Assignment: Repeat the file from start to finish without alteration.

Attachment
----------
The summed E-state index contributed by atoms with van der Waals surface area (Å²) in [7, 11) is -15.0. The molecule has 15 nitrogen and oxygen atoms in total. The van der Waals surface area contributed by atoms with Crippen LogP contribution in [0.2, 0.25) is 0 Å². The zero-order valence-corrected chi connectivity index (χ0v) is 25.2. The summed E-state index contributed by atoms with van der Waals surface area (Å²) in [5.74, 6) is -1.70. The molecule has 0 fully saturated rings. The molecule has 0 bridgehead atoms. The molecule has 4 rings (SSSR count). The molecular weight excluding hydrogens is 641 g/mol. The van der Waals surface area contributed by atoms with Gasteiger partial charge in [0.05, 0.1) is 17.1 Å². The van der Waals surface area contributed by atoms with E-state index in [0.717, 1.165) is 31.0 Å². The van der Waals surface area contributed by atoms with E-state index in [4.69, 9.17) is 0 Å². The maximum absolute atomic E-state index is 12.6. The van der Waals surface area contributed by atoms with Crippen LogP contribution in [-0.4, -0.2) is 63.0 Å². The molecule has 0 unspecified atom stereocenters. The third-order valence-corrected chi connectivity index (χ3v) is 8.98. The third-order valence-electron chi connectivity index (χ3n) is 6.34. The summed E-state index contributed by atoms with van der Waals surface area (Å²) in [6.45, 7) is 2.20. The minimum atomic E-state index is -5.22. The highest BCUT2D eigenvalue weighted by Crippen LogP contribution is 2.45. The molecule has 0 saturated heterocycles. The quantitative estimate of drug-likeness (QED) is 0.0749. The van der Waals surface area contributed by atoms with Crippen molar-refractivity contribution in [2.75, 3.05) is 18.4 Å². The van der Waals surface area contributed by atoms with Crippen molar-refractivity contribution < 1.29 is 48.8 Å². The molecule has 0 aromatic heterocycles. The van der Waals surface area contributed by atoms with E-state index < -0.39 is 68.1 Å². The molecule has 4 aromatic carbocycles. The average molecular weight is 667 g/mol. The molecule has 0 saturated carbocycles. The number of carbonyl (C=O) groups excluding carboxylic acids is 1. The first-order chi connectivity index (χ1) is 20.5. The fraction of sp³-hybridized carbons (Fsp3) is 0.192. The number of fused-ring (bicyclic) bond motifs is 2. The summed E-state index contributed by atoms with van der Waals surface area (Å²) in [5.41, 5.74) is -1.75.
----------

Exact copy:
The summed E-state index contributed by atoms with van der Waals surface area (Å²) in [7, 11) is -15.0. The molecule has 15 nitrogen and oxygen atoms in total. The van der Waals surface area contributed by atoms with Crippen LogP contribution in [0.2, 0.25) is 0 Å². The zero-order valence-corrected chi connectivity index (χ0v) is 25.2. The summed E-state index contributed by atoms with van der Waals surface area (Å²) in [5.74, 6) is -1.70. The molecule has 0 fully saturated rings. The molecule has 0 bridgehead atoms. The molecule has 4 rings (SSSR count). The molecular weight excluding hydrogens is 641 g/mol. The van der Waals surface area contributed by atoms with Gasteiger partial charge in [0.05, 0.1) is 17.1 Å². The van der Waals surface area contributed by atoms with E-state index in [0.717, 1.165) is 31.0 Å². The van der Waals surface area contributed by atoms with E-state index in [4.69, 9.17) is 0 Å². The maximum absolute atomic E-state index is 12.6. The van der Waals surface area contributed by atoms with Crippen LogP contribution in [-0.4, -0.2) is 63.0 Å². The molecule has 0 unspecified atom stereocenters. The third-order valence-corrected chi connectivity index (χ3v) is 8.98. The third-order valence-electron chi connectivity index (χ3n) is 6.34. The summed E-state index contributed by atoms with van der Waals surface area (Å²) in [6.45, 7) is 2.20. The minimum atomic E-state index is -5.22. The highest BCUT2D eigenvalue weighted by Crippen LogP contribution is 2.45. The molecule has 0 saturated heterocycles. The quantitative estimate of drug-likeness (QED) is 0.0749. The van der Waals surface area contributed by atoms with Crippen molar-refractivity contribution in [2.75, 3.05) is 18.4 Å². The van der Waals surface area contributed by atoms with Crippen molar-refractivity contribution < 1.29 is 48.8 Å². The molecule has 0 aromatic heterocycles. The van der Waals surface area contributed by atoms with E-state index < -0.39 is 68.1 Å². The molecule has 4 aromatic carbocycles. The average molecular weight is 667 g/mol. The molecule has 0 saturated carbocycles. The number of carbonyl (C=O) groups excluding carboxylic acids is 1. The first-order chi connectivity index (χ1) is 20.5. The fraction of sp³-hybridized carbons (Fsp3) is 0.192. The number of fused-ring (bicyclic) bond motifs is 2. The summed E-state index contributed by atoms with van der Waals surface area (Å²) in [5.41, 5.74) is -1.75.